Labor expense is the largest controllable cost to any retail business. As such, managing labor costs effectively is paramount to getting the most out of your limited labor resources. Full-circle management also extends to the ability to produce effective retail reporting that provides critical visibility for proactive course correction and/or to commend those achieving their goals. Visibility is power, as you can’t measure or analyze what you don’t know.
While labor management and reporting are complex functions, it helps to break down some of the elements to understand how they work and where they fit within a retail organization’s operations. In this series, we’ll take a look at common labor management approaches, and in part 2, we will explore key approaches to KPI reporting to support goal achievement.
Let’s start by examining five typical approaches to measuring labor performance and goals: Wage Percent, Sales per Labor Hour (SPLH), Fixed and Variable Factors, Dynamic Standards-Based Earned Hours, and Labor Task-Based Earned Hours With Production Planning.
#1: Wage Percent (Sales ÷ Wage $ = Wage %), also known as Labor Percent
This is typically a more finance department-set metric than an operations department-set metric. Why do I call this a finance metric versus an operations metric? It’s because this metric is purely dollars-based, whereby the hours are driven by the wage rate versus real work content. Although it may serve the finance department well enough, the company operations department is left with hours as an afterthought based on the wage rate applied. Unless a second approach to managing the hours needed to perform the work is also factored in, stores can be left with the burden of trying to achieve the labor percent goal without first deriving the hours needed to both meet store operational needs and to properly serve customers. In this approach, work content isn’t necessarily considered, and payroll associated with overtime and premium rates will be very impactful even if they cannot be avoided.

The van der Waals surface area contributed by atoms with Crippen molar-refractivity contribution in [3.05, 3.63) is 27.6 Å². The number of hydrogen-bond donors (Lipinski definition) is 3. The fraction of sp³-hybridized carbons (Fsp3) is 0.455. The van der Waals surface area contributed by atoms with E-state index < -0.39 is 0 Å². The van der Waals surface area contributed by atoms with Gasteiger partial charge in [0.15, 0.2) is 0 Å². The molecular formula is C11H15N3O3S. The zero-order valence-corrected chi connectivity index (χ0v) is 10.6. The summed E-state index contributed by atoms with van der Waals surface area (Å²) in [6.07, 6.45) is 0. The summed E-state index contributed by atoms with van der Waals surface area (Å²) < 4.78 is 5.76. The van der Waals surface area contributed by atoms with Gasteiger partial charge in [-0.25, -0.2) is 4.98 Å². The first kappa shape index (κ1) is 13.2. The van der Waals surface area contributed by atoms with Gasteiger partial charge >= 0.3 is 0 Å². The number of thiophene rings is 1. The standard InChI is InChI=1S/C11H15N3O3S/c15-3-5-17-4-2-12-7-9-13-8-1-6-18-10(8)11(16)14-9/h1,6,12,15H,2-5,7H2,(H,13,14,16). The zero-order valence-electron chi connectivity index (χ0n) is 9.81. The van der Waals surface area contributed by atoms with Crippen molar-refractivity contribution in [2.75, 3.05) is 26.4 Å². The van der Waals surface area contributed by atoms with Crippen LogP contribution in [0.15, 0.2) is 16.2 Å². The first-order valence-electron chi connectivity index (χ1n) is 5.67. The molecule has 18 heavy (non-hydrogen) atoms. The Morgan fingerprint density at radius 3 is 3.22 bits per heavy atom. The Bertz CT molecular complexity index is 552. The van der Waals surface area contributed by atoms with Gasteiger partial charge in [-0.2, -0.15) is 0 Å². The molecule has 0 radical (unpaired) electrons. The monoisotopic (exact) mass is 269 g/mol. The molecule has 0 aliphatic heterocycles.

#2: Sale per Hour (Sales ÷ Hours = SPH), also known as SPLH or Sales per Labor Hour
This is a very typical retail industry metric that is used by companies both big and small. It typically has no variability factored in for high sales weeks versus low sales weeks. Fixed hours are not protected in this metric, and all hours become variable based on sales. Stores that are trying to meet this goal consistently week after week, struggle on the low sales weeks and have an easier time making that goal on the high sales weeks. Much of this is related to the fixed hours.
The biggest concern is that customers are not being serviced properly in the low sales weeks, and employees are less productive on the high sales weeks. Additionally, the SPH approach does not work well with inflation, deflation or promotions that create volatility in the price per item. Likewise, changes in product mix that impact labor content are also masked. Many of these issues arise in holiday weeks. And organizations too often make the mistake of imposing goals across stores when the work content is very different store to store. So, while SPH is a common industry approach to deriving hours, it has considerable drawbacks versus other approaches to labor.
#3: Fixed and Variable Factors
This is a better choice for deriving hours. Variable hours go up or down based on the change in sales. Fixed hours always stay the same and would only change if fixed activities change.